Technique 24 (STAYING IN PLACE, STIR UP THE WIND): Both opponents attack me from both sides with
smearing cuts, so I crouch down with my whole body, and sweep sideways with my sword, spinning
around in place, to seek their legs.
Technique 25 (WHITE APE STEALS A PEACH): Zhifen stabs to my chest, so I deflect it upward and then
tap my sword to his solar plexus.
Technique 26 (HIDING THE SWORD UNDER THE ARMPIT): Yaozong grabs around my waist with both
arms, so I put my sword under my left armpit to stab at him behind me.
Technique 27 (SPARROW-HAWK TURNS OVER): Zhifen chops to my head, so I send my sword up to
prop up his sword, following through by turning it into a slash to his neck.
Technique 28 (GOLDEN DRAGON COILS AROUND THE JADE PILLAR): He then stabs to my own throat,
so I send my sword to the left to block it. Yaozong now attacks my right arm, so I draw my sword to the
right.
Technique 29 (SQUAT DOWN, STANDING AS IF HANGING): [After I spin and flourish at him,] he tries to
chop me from above, so I squat down and flick my sword up to cut under his wrist.
Technique 30 (IMMORTAL STIRS UP THE CLOUDS): His sword comes forward toward me, so I smear
outward to the right, then slash to his neck.
Technique 31 (GOLDEN ROOSTER STANDS ON ONE LEG): He retreats, so I pull back my sword and
hexing finger to guard my waist, and I lift my left foot to appear as if I am going to chase him.
Technique 32 (UNTAMED HORSE FLEES THE STABLES): I then stride forward to chase him away, then
stab to his back.
Technique 33 (GOLDEN ROOSTER HOPS ON THE TREE STUMP): He suddenly veers to the right and
turns around with a smearing cut to my neck, so I flick my sword outward to my right rear.
Technique 34 (IMMORTAL STRETCHES HIS BACK): He evades to his left, so I twist a step to follow him
and slash to his neck.
Technique 35 (BLACK DRAGON SWINGS ITS TAIL): He tries to attack my wrist, so I retreat my left foot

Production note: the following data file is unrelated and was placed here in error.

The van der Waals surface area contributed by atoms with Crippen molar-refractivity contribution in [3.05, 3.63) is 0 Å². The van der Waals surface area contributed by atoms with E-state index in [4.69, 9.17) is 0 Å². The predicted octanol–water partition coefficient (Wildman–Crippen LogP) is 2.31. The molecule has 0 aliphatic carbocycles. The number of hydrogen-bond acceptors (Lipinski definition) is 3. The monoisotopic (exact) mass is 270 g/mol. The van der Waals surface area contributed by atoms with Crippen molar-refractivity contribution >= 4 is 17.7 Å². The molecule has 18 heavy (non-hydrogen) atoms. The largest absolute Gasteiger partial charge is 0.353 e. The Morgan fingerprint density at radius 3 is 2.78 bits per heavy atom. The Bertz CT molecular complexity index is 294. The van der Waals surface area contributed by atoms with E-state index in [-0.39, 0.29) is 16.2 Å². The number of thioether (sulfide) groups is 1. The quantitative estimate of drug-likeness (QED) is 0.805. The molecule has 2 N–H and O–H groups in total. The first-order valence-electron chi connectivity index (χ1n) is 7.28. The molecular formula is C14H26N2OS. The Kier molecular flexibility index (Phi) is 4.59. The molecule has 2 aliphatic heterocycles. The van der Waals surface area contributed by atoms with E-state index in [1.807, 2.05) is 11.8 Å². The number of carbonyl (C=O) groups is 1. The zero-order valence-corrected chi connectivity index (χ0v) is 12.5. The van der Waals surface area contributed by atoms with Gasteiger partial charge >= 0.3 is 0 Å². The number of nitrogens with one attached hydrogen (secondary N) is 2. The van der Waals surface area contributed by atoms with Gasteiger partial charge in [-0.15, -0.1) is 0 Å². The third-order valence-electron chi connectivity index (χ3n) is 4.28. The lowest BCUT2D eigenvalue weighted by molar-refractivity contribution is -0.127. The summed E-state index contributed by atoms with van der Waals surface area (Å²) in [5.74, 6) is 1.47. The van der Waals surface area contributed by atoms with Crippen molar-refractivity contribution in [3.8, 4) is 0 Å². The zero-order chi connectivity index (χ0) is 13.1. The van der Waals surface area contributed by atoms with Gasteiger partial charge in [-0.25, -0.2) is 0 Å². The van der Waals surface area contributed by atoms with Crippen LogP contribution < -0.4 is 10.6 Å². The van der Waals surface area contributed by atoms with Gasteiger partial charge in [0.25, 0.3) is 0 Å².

to the left and turn my sword over to do a reverse raising cut to his wrist.
Technique 36 (HOLD UP A STICK OF INCENSE): Zhifen to my left stabs to my chest, so I embrace my
sword to block to my left.
Technique 37 (PHOENIX LANDS ATOP THE SUNNY SLOPE): Following through, I turn my sword over
and do a reverse raising cut to his wrist. He then does an orthodox raising cut, so I turn my sword over
to attack the top of his wrist.
Technique 38 (BLACK DRAGON SPITS FOG): He attacks me from my left, so I sweep my sword to the left.
He then attacks me on my right, so I sweep my sword to the right. He then attacks me directly in front,
stabbing to my throat, so I lean my head back and turn my sword to stab to his solar plexus.
Technique 39 (GOLDEN ROOSTER STANDS ON ONE LEG): He retreats, so I pull back my sword to watch
for what he will do next.
Technique 40 (PHOENIX SHUTTLES THROUGH): I move to dive at him, but Yaozong crashes me out of
the way, so I hold my sword in and spin around to again attack Zhifen, stabbing to his spine.
Technique 41 (GRAND DUKE JIANG FISHES): Zhifen stabs to my left, so I block to the left. He stabs to my
right, so I block to the right. This slightly delays him, so I send my sword in a downward tap to his wrist.
Technique 42 (TWIST STEP, HOOK & HANG): He attacks me from my lower right, so I send my sword
down to hook to the rear. Yaozong on my left attacks my left, so I hang my sword to poke to his head.
Technique 43 (BLUE DRAGON EXTENDS A CLAW): Yaozong does a low stab to my ribs, so I send my
sword down to block it. As he retracts his sword, I follow through, coil a flourish, [poke forward,] then
chop down from above.
Technique 44 (NIGHT DEMON SEARCHES THE SEA): He retreats, so I promptly step forward with a
raising cut to his groin.
Technique 45 (MAIDEN WORKS THE SHUTTLE): From my left, he stabs toward my ribs, so I evade to the
right, flicking my sword to the left to attack his wrist. Zhifen to my right comes to attacks me from
behind, so I spin around and stab to his chest.
Technique 46 (FIERCE TIGER RETURNS TO THE MOUNTAIN): Yaozong behind me comes to attack me
again, so I turn around and use my sword to poke to his head.
Technique 47 (DRAGON KING SURGES THE WATER THREE TIMES): Both opponents, on my left and
right, stab at me at the same time, so I do a coiling flourish on both sides.
Technique 48 (PRINCE STANDS BY THE RIVER): Both opponents retreat together, so I gather my sword
in and stand up.
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Brennan Translation
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THE KUNWU SWORD MANUAL OF LI
LINGXIAO
YANG STYLE TAIJI SWORD YANG STYLE TAIJI SWORD ACCORDING
TO CHEN YANLIN In "Taiji"
In "Taiji"